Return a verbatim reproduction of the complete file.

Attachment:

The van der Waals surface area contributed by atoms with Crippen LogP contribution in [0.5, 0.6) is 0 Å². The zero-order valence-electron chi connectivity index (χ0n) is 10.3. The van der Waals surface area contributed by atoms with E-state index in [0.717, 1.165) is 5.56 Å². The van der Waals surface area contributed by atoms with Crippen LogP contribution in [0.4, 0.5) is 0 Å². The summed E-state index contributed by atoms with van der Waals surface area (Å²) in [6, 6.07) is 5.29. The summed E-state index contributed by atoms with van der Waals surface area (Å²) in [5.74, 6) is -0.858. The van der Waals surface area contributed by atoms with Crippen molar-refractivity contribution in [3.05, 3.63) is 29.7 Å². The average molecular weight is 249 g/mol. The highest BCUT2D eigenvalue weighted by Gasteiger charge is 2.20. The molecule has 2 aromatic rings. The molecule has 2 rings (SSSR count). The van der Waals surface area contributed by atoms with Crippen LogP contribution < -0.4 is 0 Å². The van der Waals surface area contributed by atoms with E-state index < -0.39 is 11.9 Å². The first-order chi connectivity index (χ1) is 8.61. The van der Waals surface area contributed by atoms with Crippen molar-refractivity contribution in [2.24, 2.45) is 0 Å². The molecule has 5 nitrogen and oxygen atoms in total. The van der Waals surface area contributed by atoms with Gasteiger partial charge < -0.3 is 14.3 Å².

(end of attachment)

The van der Waals surface area contributed by atoms with Crippen LogP contribution in [0.5, 0.6) is 0 Å². The zero-order valence-electron chi connectivity index (χ0n) is 10.3. The van der Waals surface area contributed by atoms with E-state index in [0.717, 1.165) is 5.56 Å². The van der Waals surface area contributed by atoms with Crippen LogP contribution in [0.4, 0.5) is 0 Å². The summed E-state index contributed by atoms with van der Waals surface area (Å²) in [6, 6.07) is 5.29. The summed E-state index contributed by atoms with van der Waals surface area (Å²) in [5.74, 6) is -0.858. The van der Waals surface area contributed by atoms with Crippen molar-refractivity contribution in [3.05, 3.63) is 29.7 Å². The average molecular weight is 249 g/mol. The highest BCUT2D eigenvalue weighted by Gasteiger charge is 2.20. The molecule has 2 aromatic rings. The molecule has 2 rings (SSSR count). The van der Waals surface area contributed by atoms with Crippen LogP contribution < -0.4 is 0 Å². The van der Waals surface area contributed by atoms with E-state index < -0.39 is 11.9 Å². The first-order chi connectivity index (χ1) is 8.61. The van der Waals surface area contributed by atoms with Crippen molar-refractivity contribution in [2.24, 2.45) is 0 Å². The molecule has 5 nitrogen and oxygen atoms in total. The van der Waals surface area contributed by atoms with Gasteiger partial charge < -0.3 is 14.3 Å².